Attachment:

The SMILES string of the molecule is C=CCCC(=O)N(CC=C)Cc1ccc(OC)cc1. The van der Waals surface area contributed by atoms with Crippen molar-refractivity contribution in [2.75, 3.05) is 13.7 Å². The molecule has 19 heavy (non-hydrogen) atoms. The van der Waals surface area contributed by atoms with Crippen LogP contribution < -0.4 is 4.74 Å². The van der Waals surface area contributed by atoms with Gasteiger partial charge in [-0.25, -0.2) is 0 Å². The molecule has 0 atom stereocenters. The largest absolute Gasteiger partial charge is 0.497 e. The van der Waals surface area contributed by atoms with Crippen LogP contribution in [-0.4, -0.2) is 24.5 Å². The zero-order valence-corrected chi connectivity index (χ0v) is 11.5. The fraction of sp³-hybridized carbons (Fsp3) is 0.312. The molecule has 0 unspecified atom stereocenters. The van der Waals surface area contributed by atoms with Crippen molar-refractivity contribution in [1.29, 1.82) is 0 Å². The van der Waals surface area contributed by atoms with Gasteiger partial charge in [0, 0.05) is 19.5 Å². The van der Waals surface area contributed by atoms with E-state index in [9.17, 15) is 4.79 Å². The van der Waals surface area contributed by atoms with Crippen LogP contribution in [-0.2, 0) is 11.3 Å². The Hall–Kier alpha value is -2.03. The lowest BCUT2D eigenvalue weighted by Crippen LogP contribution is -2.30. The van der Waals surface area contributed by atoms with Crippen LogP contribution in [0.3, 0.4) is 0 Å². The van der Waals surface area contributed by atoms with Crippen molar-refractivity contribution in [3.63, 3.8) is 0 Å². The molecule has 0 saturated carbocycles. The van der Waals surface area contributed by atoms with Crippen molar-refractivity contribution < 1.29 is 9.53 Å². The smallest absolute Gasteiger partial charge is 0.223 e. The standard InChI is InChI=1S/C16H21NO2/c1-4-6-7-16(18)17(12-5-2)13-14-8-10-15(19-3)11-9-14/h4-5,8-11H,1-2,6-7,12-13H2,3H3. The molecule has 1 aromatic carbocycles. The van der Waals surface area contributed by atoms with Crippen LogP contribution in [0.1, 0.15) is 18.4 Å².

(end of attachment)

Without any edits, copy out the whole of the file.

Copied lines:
The SMILES string of the molecule is C=CCCC(=O)N(CC=C)Cc1ccc(OC)cc1. The van der Waals surface area contributed by atoms with Crippen molar-refractivity contribution in [2.75, 3.05) is 13.7 Å². The molecule has 19 heavy (non-hydrogen) atoms. The van der Waals surface area contributed by atoms with Crippen LogP contribution < -0.4 is 4.74 Å². The van der Waals surface area contributed by atoms with Gasteiger partial charge in [-0.25, -0.2) is 0 Å². The molecule has 0 atom stereocenters. The largest absolute Gasteiger partial charge is 0.497 e. The van der Waals surface area contributed by atoms with Crippen LogP contribution in [-0.4, -0.2) is 24.5 Å². The zero-order valence-corrected chi connectivity index (χ0v) is 11.5. The fraction of sp³-hybridized carbons (Fsp3) is 0.312. The molecule has 0 unspecified atom stereocenters. The van der Waals surface area contributed by atoms with Crippen molar-refractivity contribution in [1.29, 1.82) is 0 Å². The van der Waals surface area contributed by atoms with Gasteiger partial charge in [0, 0.05) is 19.5 Å². The van der Waals surface area contributed by atoms with E-state index in [9.17, 15) is 4.79 Å². The van der Waals surface area contributed by atoms with Crippen LogP contribution in [-0.2, 0) is 11.3 Å². The Hall–Kier alpha value is -2.03. The lowest BCUT2D eigenvalue weighted by Crippen LogP contribution is -2.30. The van der Waals surface area contributed by atoms with Crippen LogP contribution in [0.3, 0.4) is 0 Å². The van der Waals surface area contributed by atoms with Crippen molar-refractivity contribution in [3.63, 3.8) is 0 Å². The molecule has 0 saturated carbocycles. The van der Waals surface area contributed by atoms with Crippen molar-refractivity contribution < 1.29 is 9.53 Å². The smallest absolute Gasteiger partial charge is 0.223 e. The standard InChI is InChI=1S/C16H21NO2/c1-4-6-7-16(18)17(12-5-2)13-14-8-10-15(19-3)11-9-14/h4-5,8-11H,1-2,6-7,12-13H2,3H3. The molecule has 1 aromatic carbocycles. The van der Waals surface area contributed by atoms with Crippen LogP contribution in [0.1, 0.15) is 18.4 Å².